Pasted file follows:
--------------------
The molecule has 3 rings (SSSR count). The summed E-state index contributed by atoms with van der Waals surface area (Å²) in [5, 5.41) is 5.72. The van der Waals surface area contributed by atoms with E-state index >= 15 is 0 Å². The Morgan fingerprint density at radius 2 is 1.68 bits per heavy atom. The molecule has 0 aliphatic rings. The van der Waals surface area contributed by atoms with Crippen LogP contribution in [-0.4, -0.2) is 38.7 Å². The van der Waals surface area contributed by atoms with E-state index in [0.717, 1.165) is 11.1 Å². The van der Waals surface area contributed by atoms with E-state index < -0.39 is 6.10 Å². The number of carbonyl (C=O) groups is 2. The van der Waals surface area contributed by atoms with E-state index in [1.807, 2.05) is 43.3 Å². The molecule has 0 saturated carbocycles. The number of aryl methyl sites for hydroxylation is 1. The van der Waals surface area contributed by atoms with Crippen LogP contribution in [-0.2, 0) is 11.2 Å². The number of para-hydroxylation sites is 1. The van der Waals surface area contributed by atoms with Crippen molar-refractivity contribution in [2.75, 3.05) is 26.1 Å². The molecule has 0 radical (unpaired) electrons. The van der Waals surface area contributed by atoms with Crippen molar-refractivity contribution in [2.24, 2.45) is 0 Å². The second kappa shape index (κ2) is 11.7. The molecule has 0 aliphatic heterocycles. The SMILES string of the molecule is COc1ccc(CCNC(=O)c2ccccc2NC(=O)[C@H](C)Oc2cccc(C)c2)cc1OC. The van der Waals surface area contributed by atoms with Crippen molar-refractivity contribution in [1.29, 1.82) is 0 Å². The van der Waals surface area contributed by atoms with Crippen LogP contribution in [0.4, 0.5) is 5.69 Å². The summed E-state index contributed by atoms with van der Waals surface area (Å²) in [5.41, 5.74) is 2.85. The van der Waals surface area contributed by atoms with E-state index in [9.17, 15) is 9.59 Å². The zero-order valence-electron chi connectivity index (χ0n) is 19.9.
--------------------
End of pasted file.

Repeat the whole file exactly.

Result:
The molecule has 3 rings (SSSR count). The summed E-state index contributed by atoms with van der Waals surface area (Å²) in [5, 5.41) is 5.72. The van der Waals surface area contributed by atoms with E-state index >= 15 is 0 Å². The Morgan fingerprint density at radius 2 is 1.68 bits per heavy atom. The molecule has 0 aliphatic rings. The van der Waals surface area contributed by atoms with Crippen LogP contribution in [-0.4, -0.2) is 38.7 Å². The van der Waals surface area contributed by atoms with E-state index in [0.717, 1.165) is 11.1 Å². The van der Waals surface area contributed by atoms with E-state index < -0.39 is 6.10 Å². The number of carbonyl (C=O) groups is 2. The van der Waals surface area contributed by atoms with E-state index in [1.807, 2.05) is 43.3 Å². The molecule has 0 saturated carbocycles. The number of aryl methyl sites for hydroxylation is 1. The van der Waals surface area contributed by atoms with Crippen LogP contribution in [-0.2, 0) is 11.2 Å². The number of para-hydroxylation sites is 1. The van der Waals surface area contributed by atoms with Crippen molar-refractivity contribution in [2.75, 3.05) is 26.1 Å². The molecule has 0 radical (unpaired) electrons. The van der Waals surface area contributed by atoms with Crippen molar-refractivity contribution in [2.24, 2.45) is 0 Å². The second kappa shape index (κ2) is 11.7. The molecule has 0 aliphatic heterocycles. The SMILES string of the molecule is COc1ccc(CCNC(=O)c2ccccc2NC(=O)[C@H](C)Oc2cccc(C)c2)cc1OC. The van der Waals surface area contributed by atoms with Crippen molar-refractivity contribution in [1.29, 1.82) is 0 Å². The van der Waals surface area contributed by atoms with Crippen LogP contribution in [0.4, 0.5) is 5.69 Å². The summed E-state index contributed by atoms with van der Waals surface area (Å²) in [5.41, 5.74) is 2.85. The van der Waals surface area contributed by atoms with E-state index in [9.17, 15) is 9.59 Å². The zero-order valence-electron chi connectivity index (χ0n) is 19.9.